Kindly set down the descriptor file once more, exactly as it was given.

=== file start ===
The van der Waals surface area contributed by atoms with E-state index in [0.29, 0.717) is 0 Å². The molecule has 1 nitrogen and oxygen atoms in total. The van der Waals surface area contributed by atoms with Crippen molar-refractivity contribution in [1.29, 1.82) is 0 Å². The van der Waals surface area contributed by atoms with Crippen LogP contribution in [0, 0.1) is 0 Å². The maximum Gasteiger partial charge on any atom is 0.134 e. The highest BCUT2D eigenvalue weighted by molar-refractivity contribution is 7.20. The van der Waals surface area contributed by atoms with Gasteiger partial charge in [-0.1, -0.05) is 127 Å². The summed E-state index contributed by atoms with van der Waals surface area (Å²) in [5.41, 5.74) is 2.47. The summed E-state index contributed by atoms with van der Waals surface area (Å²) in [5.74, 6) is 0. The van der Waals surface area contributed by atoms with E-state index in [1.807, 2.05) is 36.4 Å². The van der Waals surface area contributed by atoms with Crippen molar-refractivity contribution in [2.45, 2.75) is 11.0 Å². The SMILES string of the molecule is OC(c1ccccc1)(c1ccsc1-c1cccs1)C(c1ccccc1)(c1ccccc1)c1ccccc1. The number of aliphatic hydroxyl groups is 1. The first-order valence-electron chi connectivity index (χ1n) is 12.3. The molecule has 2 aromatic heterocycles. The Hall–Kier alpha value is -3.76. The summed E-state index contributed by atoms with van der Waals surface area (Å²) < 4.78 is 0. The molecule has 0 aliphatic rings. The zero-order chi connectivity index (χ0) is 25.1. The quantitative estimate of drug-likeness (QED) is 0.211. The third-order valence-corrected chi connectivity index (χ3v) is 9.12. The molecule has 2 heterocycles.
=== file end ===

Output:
The van der Waals surface area contributed by atoms with E-state index in [0.29, 0.717) is 0 Å². The molecule has 1 nitrogen and oxygen atoms in total. The van der Waals surface area contributed by atoms with Crippen molar-refractivity contribution in [1.29, 1.82) is 0 Å². The van der Waals surface area contributed by atoms with Crippen LogP contribution in [0, 0.1) is 0 Å². The maximum Gasteiger partial charge on any atom is 0.134 e. The highest BCUT2D eigenvalue weighted by molar-refractivity contribution is 7.20. The van der Waals surface area contributed by atoms with Gasteiger partial charge in [-0.1, -0.05) is 127 Å². The summed E-state index contributed by atoms with van der Waals surface area (Å²) in [5.41, 5.74) is 2.47. The summed E-state index contributed by atoms with van der Waals surface area (Å²) in [5.74, 6) is 0. The van der Waals surface area contributed by atoms with E-state index in [1.807, 2.05) is 36.4 Å². The van der Waals surface area contributed by atoms with Crippen molar-refractivity contribution in [2.45, 2.75) is 11.0 Å². The SMILES string of the molecule is OC(c1ccccc1)(c1ccsc1-c1cccs1)C(c1ccccc1)(c1ccccc1)c1ccccc1. The number of aliphatic hydroxyl groups is 1. The first-order valence-electron chi connectivity index (χ1n) is 12.3. The molecule has 2 aromatic heterocycles. The Hall–Kier alpha value is -3.76. The summed E-state index contributed by atoms with van der Waals surface area (Å²) < 4.78 is 0. The molecule has 0 aliphatic rings. The zero-order chi connectivity index (χ0) is 25.1. The quantitative estimate of drug-likeness (QED) is 0.211. The third-order valence-corrected chi connectivity index (χ3v) is 9.12. The molecule has 2 heterocycles.